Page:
Emergencies Act: Lucki’s email indicates that other tools were available


OTTAWA-

Documents submitted to the Emergency Public Order Commission show that RCMP Commissioner Brenda Lucki did not believe officials had used ‘every tool available’ to dismantle anti-warrant protests in Ottawa, before that the Emergencies Act be invoked.

In an email to Mike Jones, chief of staff to Public Safety Minister Marco Mendicino, dated just after midnight on February 14, the day the government invoked the law, Lucki wrote that officials had other tools that had already been factored into plans to end the protests. .

Although Lucki has yet to testify before the commission – she is expected to appear before it in the coming weeks – she previously told the special parliamentary committee set up to review the law that she had never heard the police explicitly ask the use of the law.

In the email, Lucki listed “helpful” powers the law would give law enforcement, including banning public gatherings in a wider range of designated spaces, banning protesters from bringing gasoline and diesel into the protest area, cell phone disruption and police power. to get tow trucks into the protest.

The RCMP commissioner also wrote that law enforcement could prohibit entry to the protest area and keep minors away from protests, if the Emergencies Act is invoked. But Lucki added that there were still untapped powers without the emergency measures.

“Having said that, I am of the opinion that we have not yet exhausted all the available tools that are already available through existing legislation,” Lucki wrote in his email to Jones.

She said some charges could still be laid under the Criminal Code, and that Ontario declaring a state of emergency days before also helped law enforcement “provide additional deterrents to our existing toolbox”.

“These existing tools are factored into our existing plans and will be used in due course if needed,” Lucki added.

Mendicino said Lucki’s email did not change his assessment that the Emergencies Act was necessary, nor does it negate his earlier comments that the law was helpful in ending protests.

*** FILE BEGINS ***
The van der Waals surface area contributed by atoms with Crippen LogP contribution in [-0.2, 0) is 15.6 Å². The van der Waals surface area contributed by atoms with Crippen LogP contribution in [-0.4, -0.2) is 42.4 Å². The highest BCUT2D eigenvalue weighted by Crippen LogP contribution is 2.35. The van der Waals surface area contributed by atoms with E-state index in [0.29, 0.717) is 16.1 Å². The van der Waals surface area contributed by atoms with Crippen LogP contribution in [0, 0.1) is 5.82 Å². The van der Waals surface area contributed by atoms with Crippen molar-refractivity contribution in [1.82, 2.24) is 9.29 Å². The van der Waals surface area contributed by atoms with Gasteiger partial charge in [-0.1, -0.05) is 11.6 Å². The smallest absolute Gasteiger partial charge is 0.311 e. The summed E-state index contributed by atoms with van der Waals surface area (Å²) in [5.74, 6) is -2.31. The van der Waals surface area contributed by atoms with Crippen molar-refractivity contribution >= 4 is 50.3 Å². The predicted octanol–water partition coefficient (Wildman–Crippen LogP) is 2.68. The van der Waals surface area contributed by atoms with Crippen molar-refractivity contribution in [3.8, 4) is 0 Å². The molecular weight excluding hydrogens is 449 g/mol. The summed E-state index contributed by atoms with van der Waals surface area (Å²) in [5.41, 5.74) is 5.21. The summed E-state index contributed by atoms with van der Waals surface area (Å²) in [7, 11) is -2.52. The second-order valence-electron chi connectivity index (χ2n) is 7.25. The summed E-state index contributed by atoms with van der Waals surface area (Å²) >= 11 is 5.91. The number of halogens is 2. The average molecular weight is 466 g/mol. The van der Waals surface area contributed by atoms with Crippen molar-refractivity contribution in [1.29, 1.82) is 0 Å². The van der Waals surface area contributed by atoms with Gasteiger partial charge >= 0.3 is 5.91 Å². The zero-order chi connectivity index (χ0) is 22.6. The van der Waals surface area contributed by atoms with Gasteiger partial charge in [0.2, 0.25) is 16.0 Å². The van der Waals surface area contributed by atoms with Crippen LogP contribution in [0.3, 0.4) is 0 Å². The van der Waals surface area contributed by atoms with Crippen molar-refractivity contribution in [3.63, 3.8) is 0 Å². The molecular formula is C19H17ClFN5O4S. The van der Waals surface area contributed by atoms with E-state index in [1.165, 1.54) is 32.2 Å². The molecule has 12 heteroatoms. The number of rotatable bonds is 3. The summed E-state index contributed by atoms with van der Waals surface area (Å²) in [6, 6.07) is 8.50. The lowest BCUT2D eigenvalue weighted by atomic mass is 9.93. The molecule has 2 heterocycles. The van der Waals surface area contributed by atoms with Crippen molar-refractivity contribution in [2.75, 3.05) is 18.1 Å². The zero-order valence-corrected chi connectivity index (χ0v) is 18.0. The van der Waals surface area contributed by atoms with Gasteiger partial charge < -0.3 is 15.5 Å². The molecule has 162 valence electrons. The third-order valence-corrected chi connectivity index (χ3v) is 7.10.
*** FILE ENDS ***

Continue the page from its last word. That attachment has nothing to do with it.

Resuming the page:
“None of that, of course, changes her testimony before the Standing Committee on Public Safety last spring, where she made it very clear that the Emergencies Act was needed to deal with the situation on the ground, not just in Ottawa, but across the country, both peacefully and quickly,” Mendicino told reporters Tuesday.

“It was a government decision,” he added. We listened carefully to the advice we were receiving at the time, we consulted with various provincial, territorial, etc. partners, but we made the decision because it was necessary…and it worked. »

Acting Ottawa Police Chief Steve Bell was asked about the communication between Lucki and Jones during his testimony to the commission on Monday.

Bell had also previously said that he had not asked for the use of the law, but that the tools it gave law enforcement were helpful in ridding downtown Ottawa of trucks.

Attorney Brendan Miller, who represents the ‘Freedom Convoy’ protesters, asked Bell if he agreed with Lucki’s assessment that there were unused tools available to law enforcement before the invocation of the law, to which Bell replied that it was a “prospect” Lucki needs to be questioned.

“I’ve been very clear about how we’re using the emergency law provisions to actually execute our plan and create stability around the execution of our plan,” Bell said.

“I believe…there could have been other opportunities,” he also said. “What I said, and I’ll say it again, is that we leveraged the emergency law as it came out to create a very stable platform, to be able to access the tow trucks, to be able to do the four or five different [things] that I identified. So while those capabilities exist, absolutely, in what Commissioner Lucki has identified, the emergency law has created a very stable platform, a stable environment for us to execute our plan.”